Craig Spencer

Craig Spencer

Craig Spencer

Assistant Professor
Emergency Medicine and Population and Family Health at the Columbia University Medical Center
Director, Global Health in Emergency Medicine at New York-Presbyterian/Columbia University Medical Center

Office/Address:

60 Haven, B4

New York NY United States 10032


Email: Twitter: CV:

Biography

Craig Spencer MD MPH is the Director of Global Health in Emergency Medicine at New York-Presbyterian/Columbia University Medical Center. He currently divides his time between providing clinical care in New York and working internationally in public health. He has worked in Africa and Southeast Asia as a field epidemiologist on numerous projects examining access to medical care and human rights, including measuring mortality and maternal health in Burundi, access to legal documentation in Indonesia, child separation in emergencies in D.R. Congo and South Sudan, and coordinating Doctors Without Borders national epidemiological response in Guinea during the Ebola outbreak. In addition to his international public health work, Craig has provided medical care in the Caribbean, Central America, West Africa and most recently with Doctors Without Borders in Burundi, East Africa and on a medical search and rescue boat in the Mediterranean. In 2019, he was elected to the Board of Directors for Doctors Without Borders USA.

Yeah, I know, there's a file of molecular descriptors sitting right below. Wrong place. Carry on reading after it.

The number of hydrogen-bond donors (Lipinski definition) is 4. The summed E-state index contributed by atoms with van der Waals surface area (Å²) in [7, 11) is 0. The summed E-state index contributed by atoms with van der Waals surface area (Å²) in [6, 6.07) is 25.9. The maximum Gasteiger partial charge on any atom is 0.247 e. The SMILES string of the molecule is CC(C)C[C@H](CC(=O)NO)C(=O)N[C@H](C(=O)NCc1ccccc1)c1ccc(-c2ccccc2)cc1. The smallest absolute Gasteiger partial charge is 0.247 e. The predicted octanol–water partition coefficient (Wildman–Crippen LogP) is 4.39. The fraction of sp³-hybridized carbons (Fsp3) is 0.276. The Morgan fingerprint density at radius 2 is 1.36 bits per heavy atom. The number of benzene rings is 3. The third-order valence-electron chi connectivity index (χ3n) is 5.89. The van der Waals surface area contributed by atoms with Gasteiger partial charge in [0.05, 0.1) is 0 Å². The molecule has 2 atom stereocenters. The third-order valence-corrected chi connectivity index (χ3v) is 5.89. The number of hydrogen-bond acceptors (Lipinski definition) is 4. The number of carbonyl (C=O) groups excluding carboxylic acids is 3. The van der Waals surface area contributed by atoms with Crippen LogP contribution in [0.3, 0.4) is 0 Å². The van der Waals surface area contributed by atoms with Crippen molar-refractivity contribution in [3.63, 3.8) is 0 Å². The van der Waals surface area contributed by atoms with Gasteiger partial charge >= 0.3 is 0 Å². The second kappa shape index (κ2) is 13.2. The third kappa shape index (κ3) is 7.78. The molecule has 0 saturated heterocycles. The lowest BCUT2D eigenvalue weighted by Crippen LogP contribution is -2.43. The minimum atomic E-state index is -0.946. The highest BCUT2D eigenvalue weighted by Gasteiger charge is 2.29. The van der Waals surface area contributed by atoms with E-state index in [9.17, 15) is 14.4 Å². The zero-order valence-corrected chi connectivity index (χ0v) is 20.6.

Mailman Affiliations

Director, Global Health in Emergency Medicine at New York-Presbyterian/Columbia University Medical Center

Select Publications

Spencer, C. Europe's Recipe for Crisis and Chaos in the Mediterranean. Politico Europe. Published online. July 26, 2017.

Spencer, C. Lessons Learned and Forgotten in Ebola Response. Global Health Now. June 7, 2018. Published online.

Jagatic, T., Spencer, C. Clinical Suspicion of Ebola. Oxford Handbook of Humanitarian Medicine. Oxford University Press. Oxford, UK. 2019.

Spencer, C. Ebola Isn't Over Yet. New York Times. August 17, 2015.

Spencer, C. Having and Fighting Ebola - Public Health Lessons from a Clinician Turned Patient. New England Journal of Medicine. Feb 25, 2015. Doi#10.1056/NEJMp1501355.

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